On clinical examination, 90.6% had dental caries and only 64.6% reported them, whereas prosthesis were seen in 27.9% subjects and the self perception was 32.5%, as shown in [Graph 1]. The perceived need was lowest for gingival inflammation (23), whereas it was high for gingival bleeding (32); however, this was less when compared with the clinical status (51% and 69.7%, respectively). The subjects underestimated the periodontal pathology, as shown by the results in [Graph 2]. All the subjects (100%) needed some or the other dental treatment, whereas only 48% said they needed treatment. Only 1% of the subjects said that their food intake was reduced due to oral pathology, whereas in reality 46% had reduced food intake [Graph 3].




Perceived/normative status and socioeconomic status

Perceived yes and clinical yes for each socioeconomic status category were considered. The majority of the subjects (n=280, 44%) in the upper middle class said they had caries and it was found to be 41% on clinical examination. In lower middle class, the perception for caries was high (49%). In upper lower class, only 7% subjects perceived that they had caries but 14% had caries on normative assessment. There was highly significant correlation between perceived needs of caries with socioeconomic classes (χ2 =79.5, P<0.001) and also between normative needs of caries with different socioeconomic classes (χ2 =181, P<0.001). There was a highly significant difference among different classes (χ2 =29.4, P<0.001) with higher perceived need for caries in the upper middle class and less needs in the upper lower class, whereas the normative needs were greater in lower class.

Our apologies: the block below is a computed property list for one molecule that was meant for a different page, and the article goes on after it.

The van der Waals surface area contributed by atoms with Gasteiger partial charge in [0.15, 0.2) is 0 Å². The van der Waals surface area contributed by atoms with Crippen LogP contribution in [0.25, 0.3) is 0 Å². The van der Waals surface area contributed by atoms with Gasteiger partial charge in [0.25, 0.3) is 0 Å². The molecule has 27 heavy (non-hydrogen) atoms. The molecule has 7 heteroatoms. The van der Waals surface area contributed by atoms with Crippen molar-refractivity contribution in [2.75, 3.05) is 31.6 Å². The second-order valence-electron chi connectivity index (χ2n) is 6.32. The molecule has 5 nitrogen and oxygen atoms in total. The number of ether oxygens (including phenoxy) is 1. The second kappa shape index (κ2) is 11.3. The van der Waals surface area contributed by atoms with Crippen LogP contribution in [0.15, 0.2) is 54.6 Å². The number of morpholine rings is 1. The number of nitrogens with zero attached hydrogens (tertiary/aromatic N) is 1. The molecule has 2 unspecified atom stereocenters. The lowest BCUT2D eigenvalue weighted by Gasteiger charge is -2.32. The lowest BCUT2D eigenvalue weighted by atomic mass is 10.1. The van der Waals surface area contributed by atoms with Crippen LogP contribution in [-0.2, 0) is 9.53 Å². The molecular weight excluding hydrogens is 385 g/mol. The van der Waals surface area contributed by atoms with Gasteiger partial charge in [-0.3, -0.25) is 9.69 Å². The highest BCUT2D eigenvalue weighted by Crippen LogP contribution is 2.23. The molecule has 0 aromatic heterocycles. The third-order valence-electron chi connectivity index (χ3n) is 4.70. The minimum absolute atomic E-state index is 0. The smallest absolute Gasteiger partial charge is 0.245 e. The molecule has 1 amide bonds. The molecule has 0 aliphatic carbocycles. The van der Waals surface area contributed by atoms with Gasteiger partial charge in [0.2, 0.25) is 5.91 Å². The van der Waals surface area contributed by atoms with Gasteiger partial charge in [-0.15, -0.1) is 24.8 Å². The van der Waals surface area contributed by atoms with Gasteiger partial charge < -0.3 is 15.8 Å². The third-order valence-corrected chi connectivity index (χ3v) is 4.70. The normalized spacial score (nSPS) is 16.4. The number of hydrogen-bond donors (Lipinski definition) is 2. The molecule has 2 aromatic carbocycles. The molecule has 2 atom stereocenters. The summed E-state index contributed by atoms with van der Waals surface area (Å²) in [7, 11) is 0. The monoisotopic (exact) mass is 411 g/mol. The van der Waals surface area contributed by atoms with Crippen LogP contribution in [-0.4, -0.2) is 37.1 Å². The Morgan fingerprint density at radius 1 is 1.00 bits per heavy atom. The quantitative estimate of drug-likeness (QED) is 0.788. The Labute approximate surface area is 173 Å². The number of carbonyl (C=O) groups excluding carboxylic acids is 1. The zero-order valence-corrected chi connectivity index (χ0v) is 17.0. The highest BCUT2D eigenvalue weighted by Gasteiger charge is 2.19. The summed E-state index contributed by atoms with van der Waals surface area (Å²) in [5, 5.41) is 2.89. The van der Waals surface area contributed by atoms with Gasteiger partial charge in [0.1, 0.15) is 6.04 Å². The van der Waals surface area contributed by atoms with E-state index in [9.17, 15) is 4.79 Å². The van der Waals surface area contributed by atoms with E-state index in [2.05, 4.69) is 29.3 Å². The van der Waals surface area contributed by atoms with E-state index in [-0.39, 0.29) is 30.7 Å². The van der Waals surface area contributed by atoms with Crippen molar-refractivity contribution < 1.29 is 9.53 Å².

For bleeding on probing, lower middle class had low perceived need (n=85, 19%) than their normative need (n=310, 44%). The perceived need (χ2 =79.5) and normative need between each class was highly significant (χ2 =181). Socioeconomic status with perceived and normative needs for bleeding on probing was highly significant when perceived yes and normative yes was considered (χ2 =8.9). In the upper lower class, 24% subjects had perceived need but only 16% had normative need. When the socioeconomic status and inflammation of gums was assessed, the perceived needs were low in lower middle class and upper middle class (χ2 =79.5). Socioeconomic status with perceived and normative needs yes for inflammation of gums was highly significant between the classes (χ2 =8.9) [Table 5].{Table 5}

Socioeconomic status for treatment needs was highly significant for both perceived and normative need when compared (χ2 =100.7). Comparison of socioeconomic status with perceived and normative needs yes for treatment needs was highly significant between perceived yes (χ2 =22.3) and normative yes. The lower middle class and upper lower class perceived better than the upper middle class.